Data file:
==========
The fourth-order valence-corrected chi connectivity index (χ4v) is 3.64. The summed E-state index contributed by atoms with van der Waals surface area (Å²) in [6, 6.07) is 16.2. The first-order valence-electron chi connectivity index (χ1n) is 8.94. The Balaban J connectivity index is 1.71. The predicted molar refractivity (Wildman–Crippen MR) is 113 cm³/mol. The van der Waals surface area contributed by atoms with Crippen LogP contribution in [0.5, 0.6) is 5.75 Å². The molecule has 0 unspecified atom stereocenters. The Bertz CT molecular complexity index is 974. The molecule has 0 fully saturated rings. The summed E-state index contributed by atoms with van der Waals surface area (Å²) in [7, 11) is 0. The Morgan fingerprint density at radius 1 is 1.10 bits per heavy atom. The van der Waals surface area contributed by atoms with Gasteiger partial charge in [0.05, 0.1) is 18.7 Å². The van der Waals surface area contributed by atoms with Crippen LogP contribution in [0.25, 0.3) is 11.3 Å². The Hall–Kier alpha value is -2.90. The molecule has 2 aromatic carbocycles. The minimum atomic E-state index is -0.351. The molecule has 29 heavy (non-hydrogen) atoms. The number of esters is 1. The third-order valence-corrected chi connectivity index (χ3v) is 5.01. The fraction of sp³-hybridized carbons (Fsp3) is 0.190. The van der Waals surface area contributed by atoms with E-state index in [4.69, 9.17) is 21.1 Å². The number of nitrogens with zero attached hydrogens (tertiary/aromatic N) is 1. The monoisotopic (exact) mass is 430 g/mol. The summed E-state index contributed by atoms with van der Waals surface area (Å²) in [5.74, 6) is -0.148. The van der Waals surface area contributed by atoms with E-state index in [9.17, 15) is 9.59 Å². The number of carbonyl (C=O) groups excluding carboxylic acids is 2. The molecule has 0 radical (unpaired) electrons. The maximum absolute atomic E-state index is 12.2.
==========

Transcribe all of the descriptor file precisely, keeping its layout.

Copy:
The fourth-order valence-corrected chi connectivity index (χ4v) is 3.64. The summed E-state index contributed by atoms with van der Waals surface area (Å²) in [6, 6.07) is 16.2. The first-order valence-electron chi connectivity index (χ1n) is 8.94. The Balaban J connectivity index is 1.71. The predicted molar refractivity (Wildman–Crippen MR) is 113 cm³/mol. The van der Waals surface area contributed by atoms with Crippen LogP contribution in [0.5, 0.6) is 5.75 Å². The molecule has 0 unspecified atom stereocenters. The Bertz CT molecular complexity index is 974. The molecule has 0 fully saturated rings. The summed E-state index contributed by atoms with van der Waals surface area (Å²) in [7, 11) is 0. The Morgan fingerprint density at radius 1 is 1.10 bits per heavy atom. The van der Waals surface area contributed by atoms with Gasteiger partial charge in [0.05, 0.1) is 18.7 Å². The van der Waals surface area contributed by atoms with Crippen LogP contribution in [0.25, 0.3) is 11.3 Å². The Hall–Kier alpha value is -2.90. The molecule has 2 aromatic carbocycles. The minimum atomic E-state index is -0.351. The molecule has 29 heavy (non-hydrogen) atoms. The number of esters is 1. The third-order valence-corrected chi connectivity index (χ3v) is 5.01. The fraction of sp³-hybridized carbons (Fsp3) is 0.190. The van der Waals surface area contributed by atoms with E-state index in [4.69, 9.17) is 21.1 Å². The number of nitrogens with zero attached hydrogens (tertiary/aromatic N) is 1. The monoisotopic (exact) mass is 430 g/mol. The summed E-state index contributed by atoms with van der Waals surface area (Å²) in [5.74, 6) is -0.148. The van der Waals surface area contributed by atoms with E-state index in [9.17, 15) is 9.59 Å². The number of carbonyl (C=O) groups excluding carboxylic acids is 2. The molecule has 0 radical (unpaired) electrons. The maximum absolute atomic E-state index is 12.2.